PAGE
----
In her book Plutocrats: The Rise of the New Global Super-Rich and the Fall of Everyone Else, Chrystia Freeland quotes this wonderful passage about the Second Industrial Revolution from Franklin Delano Roosevelt’s speech to the Commonwealth Club of San Francisco, not long before he was elected President of the United States for the first time:
It was in the middle of the nineteenth century that a new force was released and a new dream created. The force was what is called the industrial revolution, the advance of steam and machinery and the rise of the forerunners of the modern industrial plant. The dream was the dream of an economic machine, able to raise the standard of living for everyone; to bring luxury within the reach of the humblest; to annihilate distance by steam power and later by electricity, and to release everyone from the drudgery of the heaviest manual toil. It was to be expected that this would necessarily affect Government. Heretofore, Government had merely been called upon to produce conditions within which people could live happily, labor peacefully, and rest secure. Now it was called upon to aid in the consummation of this new dream. There was, however, a shadow over the dream. To be made real, it required use of the talents of men of tremendous will and tremendous ambition, since by no other force could the problems of financing and engineering and new developments be brought to a consummation.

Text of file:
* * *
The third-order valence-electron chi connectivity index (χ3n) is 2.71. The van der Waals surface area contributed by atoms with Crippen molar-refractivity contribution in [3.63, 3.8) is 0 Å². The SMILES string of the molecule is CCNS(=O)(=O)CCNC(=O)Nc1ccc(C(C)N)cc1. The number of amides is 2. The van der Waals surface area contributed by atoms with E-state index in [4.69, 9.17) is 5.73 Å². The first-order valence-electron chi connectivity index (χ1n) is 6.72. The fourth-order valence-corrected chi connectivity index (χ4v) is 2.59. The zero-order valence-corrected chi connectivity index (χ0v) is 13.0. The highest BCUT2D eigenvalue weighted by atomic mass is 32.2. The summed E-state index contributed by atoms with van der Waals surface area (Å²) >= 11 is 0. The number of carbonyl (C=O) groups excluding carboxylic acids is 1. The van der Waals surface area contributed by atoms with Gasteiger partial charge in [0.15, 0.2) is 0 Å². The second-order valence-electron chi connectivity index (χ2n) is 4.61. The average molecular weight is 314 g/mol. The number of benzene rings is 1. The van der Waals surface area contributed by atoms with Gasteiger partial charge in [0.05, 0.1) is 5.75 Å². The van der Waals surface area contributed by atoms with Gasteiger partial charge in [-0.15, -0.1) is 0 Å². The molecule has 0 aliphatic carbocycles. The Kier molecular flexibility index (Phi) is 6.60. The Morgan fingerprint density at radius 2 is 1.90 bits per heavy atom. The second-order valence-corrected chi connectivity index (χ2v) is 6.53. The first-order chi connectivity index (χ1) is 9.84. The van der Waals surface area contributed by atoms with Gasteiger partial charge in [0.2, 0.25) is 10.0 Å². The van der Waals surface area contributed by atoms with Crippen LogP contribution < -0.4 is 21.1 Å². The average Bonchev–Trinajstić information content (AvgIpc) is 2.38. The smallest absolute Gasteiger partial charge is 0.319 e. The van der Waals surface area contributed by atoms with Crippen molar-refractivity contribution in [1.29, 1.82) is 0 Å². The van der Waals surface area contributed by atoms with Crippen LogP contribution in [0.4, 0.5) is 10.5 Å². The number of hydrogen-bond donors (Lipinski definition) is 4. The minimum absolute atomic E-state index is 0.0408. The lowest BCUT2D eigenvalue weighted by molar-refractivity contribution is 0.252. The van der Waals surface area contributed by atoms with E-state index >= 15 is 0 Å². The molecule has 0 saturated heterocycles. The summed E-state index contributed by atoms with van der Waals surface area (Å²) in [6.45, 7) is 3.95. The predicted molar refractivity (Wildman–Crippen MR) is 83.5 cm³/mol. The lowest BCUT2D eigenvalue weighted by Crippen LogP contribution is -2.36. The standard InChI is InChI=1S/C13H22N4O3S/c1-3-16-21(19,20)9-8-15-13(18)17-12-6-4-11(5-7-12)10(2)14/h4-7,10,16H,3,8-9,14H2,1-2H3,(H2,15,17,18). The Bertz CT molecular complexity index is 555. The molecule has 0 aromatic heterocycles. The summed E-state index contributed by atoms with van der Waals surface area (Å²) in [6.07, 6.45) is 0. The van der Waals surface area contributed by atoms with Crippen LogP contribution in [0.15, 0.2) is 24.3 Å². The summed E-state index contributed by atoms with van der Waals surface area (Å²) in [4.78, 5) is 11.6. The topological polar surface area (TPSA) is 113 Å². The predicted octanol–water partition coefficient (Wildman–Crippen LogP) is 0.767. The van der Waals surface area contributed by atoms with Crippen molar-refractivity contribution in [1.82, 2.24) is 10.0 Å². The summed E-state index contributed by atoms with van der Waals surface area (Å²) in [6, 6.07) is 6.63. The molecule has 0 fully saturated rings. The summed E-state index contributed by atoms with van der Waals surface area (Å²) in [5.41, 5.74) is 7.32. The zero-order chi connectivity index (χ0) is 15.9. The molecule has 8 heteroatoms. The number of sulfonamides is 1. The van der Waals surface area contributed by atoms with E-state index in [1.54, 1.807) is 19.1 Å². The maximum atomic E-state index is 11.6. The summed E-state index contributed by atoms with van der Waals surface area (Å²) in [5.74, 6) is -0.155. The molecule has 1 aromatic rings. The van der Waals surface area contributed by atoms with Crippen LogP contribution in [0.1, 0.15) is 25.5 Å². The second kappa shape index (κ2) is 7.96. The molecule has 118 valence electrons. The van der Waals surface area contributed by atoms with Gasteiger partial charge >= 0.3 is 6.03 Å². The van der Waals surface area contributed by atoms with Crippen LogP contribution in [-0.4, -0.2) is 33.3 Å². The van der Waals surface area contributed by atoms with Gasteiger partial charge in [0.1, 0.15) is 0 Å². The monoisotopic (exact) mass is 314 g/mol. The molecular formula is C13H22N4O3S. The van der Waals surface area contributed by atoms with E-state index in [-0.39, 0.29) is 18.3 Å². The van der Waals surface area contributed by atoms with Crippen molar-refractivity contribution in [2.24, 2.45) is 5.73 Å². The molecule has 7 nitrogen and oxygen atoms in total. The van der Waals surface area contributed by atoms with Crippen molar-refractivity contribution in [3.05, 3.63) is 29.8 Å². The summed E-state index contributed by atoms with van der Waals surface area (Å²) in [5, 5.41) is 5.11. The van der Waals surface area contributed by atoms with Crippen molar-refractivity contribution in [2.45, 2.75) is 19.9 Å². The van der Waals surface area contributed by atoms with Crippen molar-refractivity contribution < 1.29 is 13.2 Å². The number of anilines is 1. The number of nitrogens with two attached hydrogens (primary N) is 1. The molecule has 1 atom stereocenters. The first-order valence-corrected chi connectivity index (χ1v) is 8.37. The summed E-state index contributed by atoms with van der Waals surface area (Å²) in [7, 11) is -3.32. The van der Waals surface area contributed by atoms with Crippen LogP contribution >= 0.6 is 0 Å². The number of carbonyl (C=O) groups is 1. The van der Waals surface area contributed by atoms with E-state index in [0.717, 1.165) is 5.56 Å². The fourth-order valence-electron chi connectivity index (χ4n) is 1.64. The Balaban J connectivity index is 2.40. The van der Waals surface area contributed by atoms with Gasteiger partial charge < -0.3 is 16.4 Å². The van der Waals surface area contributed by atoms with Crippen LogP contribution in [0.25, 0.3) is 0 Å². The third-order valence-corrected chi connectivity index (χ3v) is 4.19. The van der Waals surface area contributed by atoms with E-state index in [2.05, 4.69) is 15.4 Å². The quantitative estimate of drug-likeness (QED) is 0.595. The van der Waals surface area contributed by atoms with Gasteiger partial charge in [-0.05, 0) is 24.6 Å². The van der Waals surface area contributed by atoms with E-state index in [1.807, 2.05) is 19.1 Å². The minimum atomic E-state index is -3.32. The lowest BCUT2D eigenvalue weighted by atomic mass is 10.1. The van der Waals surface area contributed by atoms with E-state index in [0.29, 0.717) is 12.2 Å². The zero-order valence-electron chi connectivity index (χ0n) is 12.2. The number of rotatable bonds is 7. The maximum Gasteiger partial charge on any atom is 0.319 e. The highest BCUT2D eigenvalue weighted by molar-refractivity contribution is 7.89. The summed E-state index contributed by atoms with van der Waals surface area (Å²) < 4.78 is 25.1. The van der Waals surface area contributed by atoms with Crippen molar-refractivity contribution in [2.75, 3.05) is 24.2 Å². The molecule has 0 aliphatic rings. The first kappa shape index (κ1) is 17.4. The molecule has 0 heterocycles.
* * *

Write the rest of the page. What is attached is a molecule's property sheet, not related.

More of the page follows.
So manifest were the advantages of the machine age, however, that the United States fearlessly, cheerfully, and, I think, rightly, accepted the bitter with the sweet. It was thought that no price was too high to pay for the advantages which we could draw from a finished industrial system. This history of the last half century is accordingly in large measure a history of a group of financial Titans, whose methods were not scrutinized with too much care, and who were honored in proportion as they produced the results, irrespective of the means they used. The financiers who pushed the railroads to the Pacific were always ruthless, often wasteful, and frequently corrupt; but they did build railroads, and we have them today. It has been estimated that the American investor paid for the American railway system more than three times over in the process; but despite this fact the net advantage was to the United States.